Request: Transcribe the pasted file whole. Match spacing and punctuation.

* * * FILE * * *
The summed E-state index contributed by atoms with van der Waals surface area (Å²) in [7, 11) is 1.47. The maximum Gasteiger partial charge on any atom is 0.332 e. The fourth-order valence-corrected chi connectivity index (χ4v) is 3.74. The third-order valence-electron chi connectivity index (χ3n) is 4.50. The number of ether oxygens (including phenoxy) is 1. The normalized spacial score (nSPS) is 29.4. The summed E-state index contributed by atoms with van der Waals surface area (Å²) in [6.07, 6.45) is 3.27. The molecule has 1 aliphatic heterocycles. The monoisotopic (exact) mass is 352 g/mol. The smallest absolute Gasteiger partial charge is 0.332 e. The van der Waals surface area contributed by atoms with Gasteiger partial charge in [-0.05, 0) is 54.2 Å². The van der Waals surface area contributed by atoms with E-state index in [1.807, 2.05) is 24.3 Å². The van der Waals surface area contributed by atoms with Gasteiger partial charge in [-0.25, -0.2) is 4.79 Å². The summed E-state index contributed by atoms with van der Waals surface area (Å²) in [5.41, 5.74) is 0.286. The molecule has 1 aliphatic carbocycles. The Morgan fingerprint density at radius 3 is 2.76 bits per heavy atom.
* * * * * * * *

The summed E-state index contributed by atoms with van der Waals surface area (Å²) in [7, 11) is 1.47. The maximum Gasteiger partial charge on any atom is 0.332 e. The fourth-order valence-corrected chi connectivity index (χ4v) is 3.74. The third-order valence-electron chi connectivity index (χ3n) is 4.50. The number of ether oxygens (including phenoxy) is 1. The normalized spacial score (nSPS) is 29.4. The summed E-state index contributed by atoms with van der Waals surface area (Å²) in [6.07, 6.45) is 3.27. The molecule has 1 aliphatic heterocycles. The monoisotopic (exact) mass is 352 g/mol. The smallest absolute Gasteiger partial charge is 0.332 e. The van der Waals surface area contributed by atoms with Gasteiger partial charge in [-0.05, 0) is 54.2 Å². The van der Waals surface area contributed by atoms with E-state index in [1.807, 2.05) is 24.3 Å². The van der Waals surface area contributed by atoms with Gasteiger partial charge in [-0.25, -0.2) is 4.79 Å². The summed E-state index contributed by atoms with van der Waals surface area (Å²) in [5.41, 5.74) is 0.286. The molecule has 1 aliphatic carbocycles. The Morgan fingerprint density at radius 3 is 2.76 bits per heavy atom.